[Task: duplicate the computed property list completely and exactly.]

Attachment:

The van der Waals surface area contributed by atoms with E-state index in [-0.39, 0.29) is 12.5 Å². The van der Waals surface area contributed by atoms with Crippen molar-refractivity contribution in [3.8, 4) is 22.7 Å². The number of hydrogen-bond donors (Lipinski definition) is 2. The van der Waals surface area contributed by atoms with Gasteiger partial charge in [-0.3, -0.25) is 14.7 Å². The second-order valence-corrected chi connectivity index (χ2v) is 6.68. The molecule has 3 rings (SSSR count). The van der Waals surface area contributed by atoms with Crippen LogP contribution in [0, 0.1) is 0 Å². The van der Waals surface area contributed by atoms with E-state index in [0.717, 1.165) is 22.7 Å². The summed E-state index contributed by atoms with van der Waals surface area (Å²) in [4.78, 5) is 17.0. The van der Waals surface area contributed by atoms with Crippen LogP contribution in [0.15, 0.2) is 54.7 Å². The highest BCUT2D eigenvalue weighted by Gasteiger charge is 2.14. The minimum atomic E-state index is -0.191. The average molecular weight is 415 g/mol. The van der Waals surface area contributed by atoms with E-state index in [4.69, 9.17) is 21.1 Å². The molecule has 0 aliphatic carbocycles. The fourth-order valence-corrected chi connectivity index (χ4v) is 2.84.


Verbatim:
The van der Waals surface area contributed by atoms with E-state index in [-0.39, 0.29) is 12.5 Å². The van der Waals surface area contributed by atoms with Crippen molar-refractivity contribution in [3.8, 4) is 22.7 Å². The number of hydrogen-bond donors (Lipinski definition) is 2. The van der Waals surface area contributed by atoms with Gasteiger partial charge in [-0.3, -0.25) is 14.7 Å². The second-order valence-corrected chi connectivity index (χ2v) is 6.68. The molecule has 3 rings (SSSR count). The van der Waals surface area contributed by atoms with Crippen LogP contribution in [0, 0.1) is 0 Å². The van der Waals surface area contributed by atoms with E-state index in [0.717, 1.165) is 22.7 Å². The summed E-state index contributed by atoms with van der Waals surface area (Å²) in [4.78, 5) is 17.0. The van der Waals surface area contributed by atoms with Crippen LogP contribution in [0.15, 0.2) is 54.7 Å². The highest BCUT2D eigenvalue weighted by Gasteiger charge is 2.14. The minimum atomic E-state index is -0.191. The average molecular weight is 415 g/mol. The van der Waals surface area contributed by atoms with E-state index in [4.69, 9.17) is 21.1 Å². The molecule has 0 aliphatic carbocycles. The fourth-order valence-corrected chi connectivity index (χ4v) is 2.84.